Footnote: *This season chimpanzee field assistants and/or graduate researchers have detected elephants within 25m on 30-40% of days that we follow chimpanzees. I stopped counting nights that elephants have been in the yard, but I would estimate that they visit us upwards of 40% of nights. Given that frequency, we have accidently found ourselves within charging distance of an elephant less than 10 times and have been charged- collectively as a team of 9 chimpanzee researchers- 3 times this season. None of these charges, or those experienced in previous field seasons has resulted in injury either directly from contact with an elephant or indirectly from tripping, falling, running into things, etc. to flee from an elephant. This is not to say that elephants should be regarded without extreme caution. And, as you know from previous posts or listening to my elephant stories, I greatly respect and rationally fear elephant encounters. Rather, the point is to let you, dear reader, know that when I take a deep breath and step into the swamp, swallowing that rising knot in my throat in spite of a suddenly dessert-dry mouth, I am afraid and there might be a risk- but the numbers support that it isn’t nearly as dangerous (or, sadly, as badass) as you might think. It is a highly calculated risk erring very heavily on the side of not dying. What makes it so weird, is that I never thought in a million years that I would ever be comfortable taking this calculated risk.
Quiver is turning 8 this year- he’s at the edge of puberty and boy can you tell. He’s lanky- his legs are so long and when he stands he’s taller than everyone. Wallace and Quiver were born in the same month but Quiver is heaps bigger. And rougher. He’s always the one who starts the fight. Every time. He’s the chimp you have to keep you eye on because a branch might come flying your way if you turn your back.
But he’s also so gentle with his little sister. Sometimes he carries her away from the other kids clinging to his belly so can play with Quake all to himself. He dotes on her, grooming her often and always keeping a close watch while she tangles herself up wrestling much older and much larger partners.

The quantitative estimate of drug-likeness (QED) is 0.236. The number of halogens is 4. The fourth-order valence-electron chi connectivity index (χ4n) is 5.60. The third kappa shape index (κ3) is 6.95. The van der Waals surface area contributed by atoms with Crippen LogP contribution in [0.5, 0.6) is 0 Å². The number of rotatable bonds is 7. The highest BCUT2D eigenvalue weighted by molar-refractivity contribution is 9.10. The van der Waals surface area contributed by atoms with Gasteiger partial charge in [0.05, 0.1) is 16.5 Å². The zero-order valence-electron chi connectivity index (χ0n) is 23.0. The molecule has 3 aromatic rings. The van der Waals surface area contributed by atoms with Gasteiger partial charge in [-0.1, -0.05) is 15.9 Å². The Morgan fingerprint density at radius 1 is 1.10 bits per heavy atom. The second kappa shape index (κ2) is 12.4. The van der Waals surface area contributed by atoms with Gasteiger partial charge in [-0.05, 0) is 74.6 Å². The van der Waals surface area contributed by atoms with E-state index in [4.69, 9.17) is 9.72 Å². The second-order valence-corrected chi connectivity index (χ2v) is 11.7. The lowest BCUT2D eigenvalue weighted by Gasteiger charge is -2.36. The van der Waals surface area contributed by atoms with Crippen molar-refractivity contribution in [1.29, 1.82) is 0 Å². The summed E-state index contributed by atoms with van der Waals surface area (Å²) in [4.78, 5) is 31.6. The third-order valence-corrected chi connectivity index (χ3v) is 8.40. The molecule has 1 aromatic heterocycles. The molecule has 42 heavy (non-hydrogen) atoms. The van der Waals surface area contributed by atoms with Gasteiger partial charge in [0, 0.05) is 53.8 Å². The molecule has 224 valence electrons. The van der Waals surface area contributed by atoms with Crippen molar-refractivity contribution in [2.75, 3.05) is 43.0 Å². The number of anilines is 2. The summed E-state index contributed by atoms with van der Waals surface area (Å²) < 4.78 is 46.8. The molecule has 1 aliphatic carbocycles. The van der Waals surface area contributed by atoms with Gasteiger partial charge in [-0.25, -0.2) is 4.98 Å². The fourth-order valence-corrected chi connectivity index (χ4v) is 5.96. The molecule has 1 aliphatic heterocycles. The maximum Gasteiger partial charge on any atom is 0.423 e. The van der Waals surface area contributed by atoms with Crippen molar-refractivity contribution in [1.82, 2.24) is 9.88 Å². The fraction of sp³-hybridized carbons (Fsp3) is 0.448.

Quake, Quiver’s tiny sister is 18 months old. She’s going through a fearless phase. When the big boys display, Quake puffs up too, all piloerect like she’s one of the guys. She stomps up and down the nearest tree branches, grunting and hooting in a low raspy baby-voice.
Recently I watched her wriggle out of her mother’s hands and head straight for the big boys. First she tumbled toward Tuber, a young adult male who is one of our fiercest hunters. She jumped at him and wrestled his hands for a quick jaunt before spinning away toward Lanjo and Eslom as they groomed. Eslom continued picking through his beta’s hair while Quake seized Lanjo’s hands and wrestled them to the ground. The Alpha’s concentration only broke when Quake fiercely tackled his hands as well, sinking her tiny teeth into his fingers and throwing her whole weight into his palms. His only defense was a swift counter-belly-tickle, which disarmed her immediately. Surrounded by adult males, she submitted completely, panting loud gasps of laughter through The Alpha’s tickle attack.
Quinto, their mother, is one of the most difficult females to follow and to photograph. She’s one of the few chimps that is still very camera shy. When I follow her, I pretend that I’m not looking at her and watch her from the corner of my eye. Then I take photographs of things that are near her, maybe another chimp that’s a few meters to her left or a tree or sometimes I just snap into space. Then I slowly pivot the camera toward Quinto until she’s in the frame. I’ve also noticed that her nerves seem to be tied to the act of me removing the camera from my bag. So another tactic I use is to wait until she’s too engrossed in grooming or playing or feeding to notice me taking out my camera. That’s how I captured this portrait- Quinto had just popped her head up from feeding on honey.
Disclaimer: These photographs were taken on my cell phone rather than my Nikon so please forgive the poor quality of some of the images. :)
7:00am: A 15ft tall elephant…
I waited for the sun to come up so that elephants and I wouldn’t surprise each other in the dark. I nearly had a heart attack when this one popped out onto the trail about 20m in front of me. The elephant, on the other hand, was totally chill and just continued on its’ merry elephant way.
9:00am: A cobra skin…
A nursery group of four females and their kiddies climbed up a big fig tree and happily chowed down. I realized that it was going to be a while. Ankle-deep in I took off my back-pack and started unfolding my ground cover thinking “Ohmygosh this is about to be the world’s comfiest forest nap…” Then I saw a some iridescent piece of something peeking out from under my boot…ooo a snake skin….a hunk of a really big cobra with three inch wide ventral scales kind of snake skin… I did not nap.
In the photograph, one of the KCP field assistants, Sezi, is helping me display the skin for you all. My thumb serves as a pretty good measure of scale.
11:30am: Oh, hey! A chimp!
Wait, is that my job? I was starting to think that I might be an elephant researcher…
This blog is a forum share my personal experiences as a field researcher and traveler.